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September 11, 2013 - Jennifer Brookens
I had been a news reporter for the Sentinel for about a year and a half. That morning I woke up at about 8:30; one of the perks of being a reporter and not having kids to send off to school was being able to sleep in. I got up and tried to do my morning exercises, but when I turned on the TV, there was something about the World Trade Center on. I wasn't sure why... was it the anniversary of that bombing back in '93? But that happened in January and it was September. And didn't my husband usually leave the TV on SportsCenter? I went to switch the channel, and that was when I realized it was on SportsCenter. The little logo in the corner of the TV said "Live."
There was smoke coming out of the top of the tower, and the reporters were saying that the other tower collapsed. Impossible, I remember thinking. It's gotta be the camera angle. But the more they talked, the more the whole gruesome reality began to sink in. Commercial airplanes used?! All those innocent people! Suddenly, the tower began going down. I found myself sinking to the sofa with it, the realization that I was watching hundreds of innocent lives being extinguished at this very moment. "Lord, have mercy," I found myself saying. The smoke and dust plume that was left on the TV was as grim as I felt, and Peter Jennings voice matched.
This was going to be a rough day...
On the way to work, all of the radio stations had interrupted their regular broadcasts for national news coverage. By the time I got to the office, the TV from the publisher's office was dragged out into the main area, and all were gathered around it. I was at a loss of what I should do; after all, we were in small-town Minnesota. We probably wouldn't be a target. But as I got ready for my daily trek to the police station and courthouse, I found myself telling the desk clerk if I didn't make it back to avenge my death. A slight smile and nod was all that seemed appropriate for a response.
Hours later, after learning all the details, and how the country and individual states were responding, the publisher warns us that our deadline has been bumped up by two hours. Our acting editor for the week had yet to make an appearance at the office.
I called and told her that because of everything going on we had a bumped-up deadline. "What's going on," she asked.
I could Not believe she said that! For a split second, I was jealous of her not yet knowing or dealing with the horror that most of America could never fathom until today.
"You haven't been watching TV," I asked cautiously. She hadn't. I took a deep breath and told her about the World Trade Center and the Pentagon. After a few, "You got to be kidding me," statements and me responding with "I wish I was," she fell silent and said, "I'll be right in."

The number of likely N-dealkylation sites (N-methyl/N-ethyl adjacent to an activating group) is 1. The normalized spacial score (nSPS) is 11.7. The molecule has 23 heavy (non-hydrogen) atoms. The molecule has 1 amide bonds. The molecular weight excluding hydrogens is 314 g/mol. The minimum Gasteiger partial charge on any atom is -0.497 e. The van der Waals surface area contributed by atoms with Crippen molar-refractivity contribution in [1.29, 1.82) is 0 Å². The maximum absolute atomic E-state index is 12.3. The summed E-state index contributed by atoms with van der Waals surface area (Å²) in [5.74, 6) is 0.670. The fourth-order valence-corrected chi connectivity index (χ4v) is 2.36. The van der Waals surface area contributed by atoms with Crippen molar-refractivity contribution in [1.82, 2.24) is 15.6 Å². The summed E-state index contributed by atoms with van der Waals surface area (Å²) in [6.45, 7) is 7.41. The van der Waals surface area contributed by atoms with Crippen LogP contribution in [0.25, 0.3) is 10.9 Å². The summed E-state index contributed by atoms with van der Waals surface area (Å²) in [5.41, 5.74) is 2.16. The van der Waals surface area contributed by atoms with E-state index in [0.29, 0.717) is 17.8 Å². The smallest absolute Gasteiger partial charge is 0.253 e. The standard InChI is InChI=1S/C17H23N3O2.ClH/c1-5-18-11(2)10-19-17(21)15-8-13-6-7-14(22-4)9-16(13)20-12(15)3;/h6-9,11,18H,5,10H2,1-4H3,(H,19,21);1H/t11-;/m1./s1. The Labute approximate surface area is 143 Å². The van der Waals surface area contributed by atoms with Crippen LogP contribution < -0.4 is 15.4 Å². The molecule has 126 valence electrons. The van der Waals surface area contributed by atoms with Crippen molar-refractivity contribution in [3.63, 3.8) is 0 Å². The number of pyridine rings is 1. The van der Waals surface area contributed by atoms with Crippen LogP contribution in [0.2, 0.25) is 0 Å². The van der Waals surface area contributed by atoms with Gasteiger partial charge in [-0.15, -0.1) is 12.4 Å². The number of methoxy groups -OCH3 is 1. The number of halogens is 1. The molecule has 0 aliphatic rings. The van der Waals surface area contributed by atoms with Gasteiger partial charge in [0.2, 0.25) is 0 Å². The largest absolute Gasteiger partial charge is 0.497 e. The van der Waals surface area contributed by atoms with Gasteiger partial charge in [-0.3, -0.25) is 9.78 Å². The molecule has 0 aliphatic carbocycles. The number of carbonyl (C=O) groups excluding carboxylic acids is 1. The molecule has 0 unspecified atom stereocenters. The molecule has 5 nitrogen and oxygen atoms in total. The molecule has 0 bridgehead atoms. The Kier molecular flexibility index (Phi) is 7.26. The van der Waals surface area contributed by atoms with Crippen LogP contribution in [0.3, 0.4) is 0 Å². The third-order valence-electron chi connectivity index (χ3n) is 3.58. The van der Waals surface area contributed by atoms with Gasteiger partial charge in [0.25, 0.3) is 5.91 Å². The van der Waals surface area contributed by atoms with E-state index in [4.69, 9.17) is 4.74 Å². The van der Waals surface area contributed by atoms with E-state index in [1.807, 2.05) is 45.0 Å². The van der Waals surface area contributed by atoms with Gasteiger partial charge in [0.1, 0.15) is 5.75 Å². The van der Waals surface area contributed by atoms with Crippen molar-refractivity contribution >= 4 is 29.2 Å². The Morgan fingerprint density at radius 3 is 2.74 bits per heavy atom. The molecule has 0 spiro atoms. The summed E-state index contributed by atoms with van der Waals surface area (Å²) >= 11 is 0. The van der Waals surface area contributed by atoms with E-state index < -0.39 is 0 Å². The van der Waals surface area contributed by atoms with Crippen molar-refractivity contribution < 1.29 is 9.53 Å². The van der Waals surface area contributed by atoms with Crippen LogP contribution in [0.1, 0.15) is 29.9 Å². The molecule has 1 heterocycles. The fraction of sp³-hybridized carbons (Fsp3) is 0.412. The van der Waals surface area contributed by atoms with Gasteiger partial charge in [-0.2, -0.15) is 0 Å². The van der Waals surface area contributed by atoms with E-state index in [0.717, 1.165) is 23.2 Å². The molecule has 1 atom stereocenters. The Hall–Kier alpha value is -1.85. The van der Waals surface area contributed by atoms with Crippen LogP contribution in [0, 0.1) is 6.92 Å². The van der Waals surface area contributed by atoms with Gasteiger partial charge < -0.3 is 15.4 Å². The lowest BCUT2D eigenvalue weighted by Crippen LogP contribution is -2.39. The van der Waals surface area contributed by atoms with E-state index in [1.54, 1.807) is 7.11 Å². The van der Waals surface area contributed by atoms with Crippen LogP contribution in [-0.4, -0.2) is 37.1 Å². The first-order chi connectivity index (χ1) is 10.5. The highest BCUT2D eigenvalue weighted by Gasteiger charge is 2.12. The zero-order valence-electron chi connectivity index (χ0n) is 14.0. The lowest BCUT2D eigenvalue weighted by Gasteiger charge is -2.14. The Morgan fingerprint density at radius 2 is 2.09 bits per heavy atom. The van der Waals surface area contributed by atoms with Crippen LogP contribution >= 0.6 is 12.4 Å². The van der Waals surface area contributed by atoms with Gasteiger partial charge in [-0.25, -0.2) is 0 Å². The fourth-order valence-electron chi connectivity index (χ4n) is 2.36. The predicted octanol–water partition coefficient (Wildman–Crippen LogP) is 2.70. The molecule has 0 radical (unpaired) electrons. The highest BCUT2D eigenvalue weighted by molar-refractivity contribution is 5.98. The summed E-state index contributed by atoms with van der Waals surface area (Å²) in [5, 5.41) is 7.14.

My husband and I made contact after things were under control at our respective workplaces. We went home, and just held each other.
"What are we thinking," he said. "Why would we bring a child into this?"
I was thinking the same thing, reflecting on a conversation we had just the other night about starting a family. We ate soup and grilled cheese (I remember the kind of soup - steak and potato - and even dribbling some on the sweater I was wearing. Funny how on days like that you can remember the most minute details). While we were on information overload, we still ended up turning on the TV. Those channels not broadcasting a national news feed had simply gone to black out of respect. Only the cartoon channels carried on like it was any other day.
Later that evening, we watched the President's address, hoping to receive some comfort that everything was going to somehow be OK. He recited Psalm 23:4, but it didn't bring me the feeling of peace I was looking for. I didn't know if there was anything that could.
A phone call from my city editor told me there were lines around the block at all the gas stations, because there was panic that gas prices were going to skyrocket and ordered me to go get a photo and possible interviews.
"That's stupid," my husband said after I hung up. "There's no oil in Afghanistan!"
But there was chaos at every gas station in town. I nearly got run over twice trying to take a photo, and got cut off attempting to get into a parking lot by another vehicle thinking I was cutting in line. Rumors swirled about $3 gas in Armstrong already (when I called to confirm, there was no answer at the station) and $6 in Sioux Falls. It fed the panicked frenzy.
I got home an hour after deadline and simply flopped into bed. I felt like a hollowed-out tin man. I wouldn't cry about it for another day or so because I was simply numb. In the days that followed, every loud bang I heard outside would make me jump about five feet back, and the site of a police car stopping on the block made me panic that something horrible had happened on a day when my husband wasn't back from work as soon as he thought he'd be. The uneasiness continued for weeks and months, with worries of chemical attacks and letters tainted with anthrax. That winter, we took our first vacation by airplane and had to go through numerous security checks; removing our shoes, having to surrender a small eyeliner pencil sharpener, things that would've been ridiculous when the trip was booked back in August.
But we were in a different world now, and there was no way to go back.
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